Consumption of beta-cryptoxanthin reduced lung cancer risk up to 63%.
Findings from a new study suggest that a compound commonly found in fruits and vegetables, such as oranges and red peppers, may reduce the risk of lung cancer caused by smoking.
Pigment beta-cryptoxanthin (BCX) was observed to reduce the amount of receptors needed for nicotine to drive lung cancer growth. The authors believe that eating fruits and vegetables high in this pigment can reduce the risk of smoking-induced lung cancer, according to the study, which was published by Cancer Prevention Research.
Each year, more than 222,500 new cases of lung cancer will be diagnosed, with more than 155,500 related deaths. The American Lung Association reported that men who smoke are 23 times more likely to develop lung cancer compared with non-smoking men, and women who smoke are 13 times more likely to develop lung cancer compared with non-smoking women.
Many of the 7000 compounds in tobacco smoke are carcinogens that damage the lining of the lungs. Although nicotine is not the direct cause of cancer, previous studies have shown that it drives tumor growth.
When inhaled, nicotine binds to nicotinic acetylcholine receptor α7 (α7-nAChR) receptors, which promote cell proliferation and the formation of new blood vessels needed for cancer growth, according to the study. Additionally, nicotine fuels the creation of α7-nAChR, which increases signaling strength and further encourages the growth of lung cancer cells.
These new findings suggest that BCX may effectively reduce α7-nAChR on the surface of the lungs, which may lead to decreased cancer cell growth.
BXC is a carotenoid that causes numerous fruits and vegetables to have a yellow, orange, or red color. Oranges, tangerines, butternut squash, and red peppers all have the compound.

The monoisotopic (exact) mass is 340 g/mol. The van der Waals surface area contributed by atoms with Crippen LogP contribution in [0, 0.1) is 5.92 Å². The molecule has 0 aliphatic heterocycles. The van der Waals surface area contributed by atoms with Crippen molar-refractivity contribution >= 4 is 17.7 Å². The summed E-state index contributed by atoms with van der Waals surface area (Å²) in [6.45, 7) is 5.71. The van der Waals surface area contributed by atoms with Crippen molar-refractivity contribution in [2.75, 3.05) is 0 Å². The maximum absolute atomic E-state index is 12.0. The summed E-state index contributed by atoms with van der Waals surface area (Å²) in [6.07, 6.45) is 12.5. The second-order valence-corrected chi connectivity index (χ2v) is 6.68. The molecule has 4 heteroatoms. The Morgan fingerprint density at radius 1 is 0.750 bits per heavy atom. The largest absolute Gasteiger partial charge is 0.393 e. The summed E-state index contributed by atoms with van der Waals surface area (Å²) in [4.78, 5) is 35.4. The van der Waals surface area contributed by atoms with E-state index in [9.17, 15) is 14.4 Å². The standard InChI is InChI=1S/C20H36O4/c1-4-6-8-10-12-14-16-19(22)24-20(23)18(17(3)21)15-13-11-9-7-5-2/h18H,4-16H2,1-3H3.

The researchers previously determined that BXC consumption lowered the risk of developing lung cancer. In the new study, they aimed to find the underlying mechanisms of this relationship.
In mice models, a daily dose of BCX reduced lung cancer growth 52% to 63%, compared with mice who did not receive the compound, according to the study.
The most effective dose was 870 micrograms of BCX, which is equivalent to human consumption of 1 red pepper or 2 tangerines.
Then, the researchers examined the effects of BCX on human lung cancer cells with or without α7-nAChR. Lung cancer cells with α7-nAChR were less likely to spread upon exposure to BCX, compared with lung cancer cells without the receptor, according to the study.
Although more research is needed to better understand how the carotenoid can impact lung cancer development in humans, the authors suggest that those exposed to tobacco smoke may benefit from consuming foods with BCX.
"For smokers, tobacco product users, or individuals at higher risk for tobacco smoke exposure, our results provide experimental evidence that eating foods high in BCX may have a beneficial effect on lung cancer risk, as suggested by previous epidemiological studies,” concluded study co-author Xiang-Dong Wang, MD, PhD.